PORT CHESTER, N.Y. – The long-awaited opening night of The Capitol Theatre in Port Chester featuring legendary Bob Dylan brought out a crowd of more than 1,800 people Tuesday night.
With his new album “The Tempest” due out next week, the 71-year-old weathered Dylan is still kicking – literally. As he growled his way through some of his hits, including “Ballad of a Thin Man” and an extended version of “All Along The Watchtower,” Dylan shuffled around his band and stomped the stage floor, while shooting the occasional smirk at the crowd. When he pulled out his harmonica during “Shooting Star” the audience erupted.
Before the show, Port Chester police officers manned the corners as excited fans stood on long lines in the rain, holding tickets to the show that sold out within a half hour on Aug. 17.
The first person through the door that night – by some (simple) twist of fate – was Howard Weiner, author of the concert memoir, “Tangled Up In Tunes: Ballad of a Dylanhead.” Weiner has seen more than 100 Bob Dylan shows in his life.
“It was amazing, so great,” he said of being the first concertgoer to enter the Capitol Theatre. “I’m a huge Dylan fan and I’ve heard so many Grateful Dead recordings that were done here. It’s meaningful to me.”
One audience member, who referred to himself only as Mike N. said, “I came specifically to watch Bob come on stage. He’s got this ‘Bob’ walk. I want to see him walk on stage and then I can leave.” Mike N. is a longtime Dylan fan as well – he had a suit made for his wedding to replicate one Dylan once wore. “It cost more than my wife’s wedding dress,” he said.
With no introduction, Dylan opened with “Watching The River Flow” and ended with an encore performance of “Blowing In The Wind.” During the 90-minute set, one concertgoer gave his wife a high five, exclaiming, “Historic night, baby!”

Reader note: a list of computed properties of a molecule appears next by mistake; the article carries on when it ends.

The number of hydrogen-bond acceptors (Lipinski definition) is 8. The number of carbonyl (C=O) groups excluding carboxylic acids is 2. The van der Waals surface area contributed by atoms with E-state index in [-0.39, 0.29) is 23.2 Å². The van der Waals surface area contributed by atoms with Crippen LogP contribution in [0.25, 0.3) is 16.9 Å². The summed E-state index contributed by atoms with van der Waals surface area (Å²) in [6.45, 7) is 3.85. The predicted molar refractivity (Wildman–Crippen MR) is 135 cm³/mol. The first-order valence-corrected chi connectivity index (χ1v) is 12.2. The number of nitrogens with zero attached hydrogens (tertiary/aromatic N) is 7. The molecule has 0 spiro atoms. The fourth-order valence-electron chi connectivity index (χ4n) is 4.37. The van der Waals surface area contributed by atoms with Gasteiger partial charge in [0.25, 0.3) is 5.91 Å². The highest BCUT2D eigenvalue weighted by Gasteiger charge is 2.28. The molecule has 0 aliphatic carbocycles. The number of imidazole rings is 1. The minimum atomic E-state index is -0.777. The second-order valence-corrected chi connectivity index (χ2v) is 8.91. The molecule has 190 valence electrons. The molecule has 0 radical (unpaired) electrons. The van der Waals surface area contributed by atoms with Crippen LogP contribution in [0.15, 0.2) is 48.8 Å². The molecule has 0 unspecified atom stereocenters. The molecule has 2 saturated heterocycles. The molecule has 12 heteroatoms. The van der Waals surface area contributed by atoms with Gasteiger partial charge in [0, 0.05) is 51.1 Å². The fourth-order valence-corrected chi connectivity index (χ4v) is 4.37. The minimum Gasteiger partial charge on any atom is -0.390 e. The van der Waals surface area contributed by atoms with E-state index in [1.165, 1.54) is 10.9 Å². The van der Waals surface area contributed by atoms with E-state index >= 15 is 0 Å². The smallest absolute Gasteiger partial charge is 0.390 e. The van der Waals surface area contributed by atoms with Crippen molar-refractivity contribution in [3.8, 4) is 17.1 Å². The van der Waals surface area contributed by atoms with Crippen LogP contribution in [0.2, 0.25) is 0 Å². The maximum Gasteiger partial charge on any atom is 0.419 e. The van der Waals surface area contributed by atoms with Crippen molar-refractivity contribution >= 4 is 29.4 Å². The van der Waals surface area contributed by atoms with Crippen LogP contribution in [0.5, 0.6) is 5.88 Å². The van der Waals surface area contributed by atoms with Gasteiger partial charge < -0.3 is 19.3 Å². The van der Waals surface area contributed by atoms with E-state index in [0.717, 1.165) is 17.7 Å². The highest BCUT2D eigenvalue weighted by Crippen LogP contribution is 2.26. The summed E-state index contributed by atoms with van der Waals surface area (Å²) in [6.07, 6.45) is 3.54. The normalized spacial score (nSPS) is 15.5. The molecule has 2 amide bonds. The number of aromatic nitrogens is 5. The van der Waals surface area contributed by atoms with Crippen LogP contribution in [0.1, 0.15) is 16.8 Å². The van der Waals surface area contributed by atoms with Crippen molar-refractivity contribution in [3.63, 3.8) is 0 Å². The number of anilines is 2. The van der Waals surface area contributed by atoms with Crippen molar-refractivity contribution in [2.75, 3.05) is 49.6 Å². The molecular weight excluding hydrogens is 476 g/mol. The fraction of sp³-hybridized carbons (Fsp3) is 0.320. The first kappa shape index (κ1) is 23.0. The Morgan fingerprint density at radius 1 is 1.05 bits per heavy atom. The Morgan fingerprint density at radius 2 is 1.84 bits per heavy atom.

In the past, Dylan used the venue as a practice space, but never took to the stage for an audience before Tuesday. After months of restoration, the theater that once hosted music legends like the Rolling Stones, Pink Floyd, The Kinks and The Grateful Dead is completely restored. It features 1,835 seats, a 65-foot domed ceiling, general admission floor, a seated balcony and six presidential box suites.
Catherine Owens and Tommy Voeten, two artists whose continually-morphing, 5-foot-high, LED-lit, circular, pencil drawings hang on a wall in the lobby, were admiring their work that was commissioned just five weeks ago.
“It was a request to do one, but when we got here, we realized there needed to be three,” said Owens. “They have very, very fine pencil work. But as they say, anything for Pete Shapiro.”
Shapiro, the owner of the Brooklyn Bowl in New York City, signed a long-term lease with the theater late last year and made it his mission to revive the venue to its former rock glory.